The reduction generally does not apply if the employment on which the public service pension is based was covered under the Social Security Act throughout the last 60 months of public employment. Most military service pensions and payments from the Department of Veterans Affairs will not cause a reduction. Pensions paid by a foreign government or interstate instrumentality will also not cause a reduction.
6. What dual benefit restrictions apply when both persons in a marriage are railroad employees entitled to Railroad Retirement annuities?
If both parties started railroad employment after 1974, the amount of any spouse or divorced spouse annuity is reduced by the amount of the employee annuity to which the spouse or divorced spouse is also entitled.
If either party had some railroad service before 1975, the spouse or divorced spouse Tier I amount is reduced by the amount of the railroad employee Tier I to which the spouse or divorced spouse is entitled. The spouse or divorced spouse Tier I amount cannot be reduced below zero. The initial reduction is restored in the spouse Tier II amount. Divorced spouses are not entitled to a Tier II component and are not eligible to have the reduction restored.
In survivor cases, if the widow(er) is entitled to a Railroad Retirement employee annuity and neither the widow(er) nor the deceased employee had any railroad service before 1975, the survivor annuity (Tier I and Tier II) payable to the widow(er) is reduced by the total amount of the widow(er)’s own employee annuity.
If a widow or dependent widower is also a railroad employee annuitant, and either the widow(er) or the deceased employee had 120 months of railroad service before 1975, the Tier I reduction may be partially restored in the survivor Tier II amount.
If either the deceased employee or the widow(er) had some railroad service before 1975 but less than 120 months of service, the widow(er)’s own employee annuity and the Tier II portion of the survivor annuity would be payable to the widow(er). The Tier I portion of the survivor annuity would be payable only to the extent that it exceeds the Tier I portion of the widow(er)’s own employee annuity.
7. Can workers’ compensation or public disability benefits affect Railroad Retirement benefits?
If an employee is receiving a Railroad Retirement disability annuity, Tier I benefits for the employee and spouse may, under certain circumstances, be reduced for receipt of workers’ compensation or public disability benefits.
8. How can an annuitant find out if the receipt of any dual benefits affects his or her Railroad Retirement annuity?
If an annuitant becomes entitled to any of the dual benefit payments discussed above, or if there is any question as to whether a dual benefit payment requires a reduction in an annuity, he or she should contact an RRB field office online or by phone. As all of the RRB’s 53 field offices are physically closed to the public until further notice because of the COVID-19 pandemic, customers are encouraged to contact their local office by accessing Field Office Locator at RRB.gov and clicking on Send a Secure Message at the bottom of their local office’s page. Customers who prefer talking to an RRB employee can call the agency’s toll-free number (1-877-772-5772); however, they may experience lengthy wait times due to increased call volume caused by COVID-19-related issues.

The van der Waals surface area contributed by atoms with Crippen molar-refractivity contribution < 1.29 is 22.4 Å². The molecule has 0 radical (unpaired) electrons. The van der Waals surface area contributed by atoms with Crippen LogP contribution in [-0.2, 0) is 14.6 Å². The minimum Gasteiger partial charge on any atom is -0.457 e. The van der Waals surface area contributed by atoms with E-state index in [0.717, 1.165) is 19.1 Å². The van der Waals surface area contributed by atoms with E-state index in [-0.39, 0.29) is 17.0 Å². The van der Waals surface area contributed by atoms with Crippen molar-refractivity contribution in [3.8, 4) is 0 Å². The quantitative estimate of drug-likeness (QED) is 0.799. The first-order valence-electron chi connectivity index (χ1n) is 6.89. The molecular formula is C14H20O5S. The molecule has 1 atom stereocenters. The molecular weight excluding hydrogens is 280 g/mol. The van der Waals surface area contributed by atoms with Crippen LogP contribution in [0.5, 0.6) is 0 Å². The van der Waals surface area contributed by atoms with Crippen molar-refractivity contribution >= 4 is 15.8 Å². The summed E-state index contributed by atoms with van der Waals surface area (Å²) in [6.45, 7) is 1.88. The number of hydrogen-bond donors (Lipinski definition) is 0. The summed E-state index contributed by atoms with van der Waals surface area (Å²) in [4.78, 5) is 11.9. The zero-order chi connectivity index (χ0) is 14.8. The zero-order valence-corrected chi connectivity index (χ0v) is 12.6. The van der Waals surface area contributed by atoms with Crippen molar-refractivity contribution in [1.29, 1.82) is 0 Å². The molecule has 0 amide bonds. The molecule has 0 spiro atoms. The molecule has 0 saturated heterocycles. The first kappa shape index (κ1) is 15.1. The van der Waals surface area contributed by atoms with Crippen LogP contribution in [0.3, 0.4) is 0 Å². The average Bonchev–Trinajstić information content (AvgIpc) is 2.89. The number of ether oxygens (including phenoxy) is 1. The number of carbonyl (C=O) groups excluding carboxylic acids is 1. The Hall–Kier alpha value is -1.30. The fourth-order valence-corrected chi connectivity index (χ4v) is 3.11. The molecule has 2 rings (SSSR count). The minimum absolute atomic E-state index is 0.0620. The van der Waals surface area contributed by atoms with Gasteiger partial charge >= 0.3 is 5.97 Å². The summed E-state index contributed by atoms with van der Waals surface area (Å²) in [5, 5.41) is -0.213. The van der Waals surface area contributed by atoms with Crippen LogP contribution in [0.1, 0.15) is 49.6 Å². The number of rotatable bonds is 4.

Railroad Retirement Act spouse and widow(er)s’ annuities (including divorced spouse, surviving divorced spouse and remarried widow(er)s’ annuities) are subject to reduction when social security benefits or dual railroad retirement annuities are also payable. Such railroad retirement benefits may also be reduced when a spouse or widow(er) is entitled to a public service pension unless certain exemption requirements are met.
Since the payment of railroad retirement spouse or widow(er)s’ annuities can be affected by entitlement to certain other government benefits, such dual entitlement, if not reported to the Railroad Retirement Board (RRB), can result in benefit overpayments which have to be repaid, sometimes with interest and penalties. The following questions and answers describe how payments are adjusted by the RRB for spouse and widow(er) annuitants entitled to public service pensions.
1. For social security or railroad retirement purposes, what is considered a public service pension?
A public service pension is any periodic benefit payment, as well as lump-sum payments made in lieu of periodic payments, based on an individual’s own employment with a Federal, State or local government unit. Some examples are pensions paid to teachers, police officers and civil service personnel on the basis of age or disability. Full salary benefits paid to a retired or resigned judge under the Federal judiciary retirement system are also considered public service pensions.